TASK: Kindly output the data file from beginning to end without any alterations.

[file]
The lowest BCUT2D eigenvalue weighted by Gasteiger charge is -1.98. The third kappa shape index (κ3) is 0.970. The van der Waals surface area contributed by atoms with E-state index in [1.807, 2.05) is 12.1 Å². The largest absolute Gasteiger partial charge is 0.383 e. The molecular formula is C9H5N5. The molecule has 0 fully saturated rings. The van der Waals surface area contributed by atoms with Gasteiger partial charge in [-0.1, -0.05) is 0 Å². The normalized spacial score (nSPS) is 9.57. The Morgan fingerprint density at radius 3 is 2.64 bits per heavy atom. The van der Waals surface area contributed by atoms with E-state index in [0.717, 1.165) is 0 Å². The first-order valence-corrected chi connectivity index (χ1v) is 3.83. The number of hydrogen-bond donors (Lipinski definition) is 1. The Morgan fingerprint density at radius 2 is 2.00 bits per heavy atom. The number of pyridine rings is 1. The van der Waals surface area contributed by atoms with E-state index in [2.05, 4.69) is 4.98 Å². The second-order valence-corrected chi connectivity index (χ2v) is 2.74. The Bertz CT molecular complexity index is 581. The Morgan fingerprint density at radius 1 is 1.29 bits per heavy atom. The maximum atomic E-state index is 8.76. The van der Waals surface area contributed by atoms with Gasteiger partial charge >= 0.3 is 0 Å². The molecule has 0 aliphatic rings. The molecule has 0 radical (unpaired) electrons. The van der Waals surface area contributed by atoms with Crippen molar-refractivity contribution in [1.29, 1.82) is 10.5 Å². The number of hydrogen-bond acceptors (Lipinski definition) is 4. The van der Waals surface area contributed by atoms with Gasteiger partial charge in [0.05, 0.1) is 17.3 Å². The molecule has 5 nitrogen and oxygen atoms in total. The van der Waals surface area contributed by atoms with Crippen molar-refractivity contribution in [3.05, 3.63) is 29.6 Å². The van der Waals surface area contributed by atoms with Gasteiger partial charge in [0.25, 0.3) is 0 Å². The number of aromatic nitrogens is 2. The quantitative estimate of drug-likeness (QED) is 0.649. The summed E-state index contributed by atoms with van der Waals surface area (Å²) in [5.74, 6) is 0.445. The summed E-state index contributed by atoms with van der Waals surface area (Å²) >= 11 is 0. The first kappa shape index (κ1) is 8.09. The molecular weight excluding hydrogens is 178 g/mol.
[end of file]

The lowest BCUT2D eigenvalue weighted by Gasteiger charge is -1.98. The third kappa shape index (κ3) is 0.970. The van der Waals surface area contributed by atoms with E-state index in [1.807, 2.05) is 12.1 Å². The largest absolute Gasteiger partial charge is 0.383 e. The molecular formula is C9H5N5. The molecule has 0 fully saturated rings. The van der Waals surface area contributed by atoms with Gasteiger partial charge in [-0.1, -0.05) is 0 Å². The normalized spacial score (nSPS) is 9.57. The Morgan fingerprint density at radius 3 is 2.64 bits per heavy atom. The van der Waals surface area contributed by atoms with E-state index in [0.717, 1.165) is 0 Å². The first-order valence-corrected chi connectivity index (χ1v) is 3.83. The number of hydrogen-bond donors (Lipinski definition) is 1. The Morgan fingerprint density at radius 2 is 2.00 bits per heavy atom. The number of pyridine rings is 1. The van der Waals surface area contributed by atoms with E-state index in [2.05, 4.69) is 4.98 Å². The second-order valence-corrected chi connectivity index (χ2v) is 2.74. The Bertz CT molecular complexity index is 581. The Morgan fingerprint density at radius 1 is 1.29 bits per heavy atom. The maximum atomic E-state index is 8.76. The van der Waals surface area contributed by atoms with Gasteiger partial charge >= 0.3 is 0 Å². The molecule has 0 aliphatic rings. The molecule has 0 radical (unpaired) electrons. The van der Waals surface area contributed by atoms with Crippen molar-refractivity contribution in [1.29, 1.82) is 10.5 Å². The number of hydrogen-bond acceptors (Lipinski definition) is 4. The van der Waals surface area contributed by atoms with Gasteiger partial charge in [0.05, 0.1) is 17.3 Å². The molecule has 5 nitrogen and oxygen atoms in total. The van der Waals surface area contributed by atoms with Crippen molar-refractivity contribution in [3.05, 3.63) is 29.6 Å². The van der Waals surface area contributed by atoms with Gasteiger partial charge in [0.25, 0.3) is 0 Å². The number of aromatic nitrogens is 2. The quantitative estimate of drug-likeness (QED) is 0.649. The summed E-state index contributed by atoms with van der Waals surface area (Å²) in [5.74, 6) is 0.445. The summed E-state index contributed by atoms with van der Waals surface area (Å²) >= 11 is 0. The first kappa shape index (κ1) is 8.09. The molecular weight excluding hydrogens is 178 g/mol.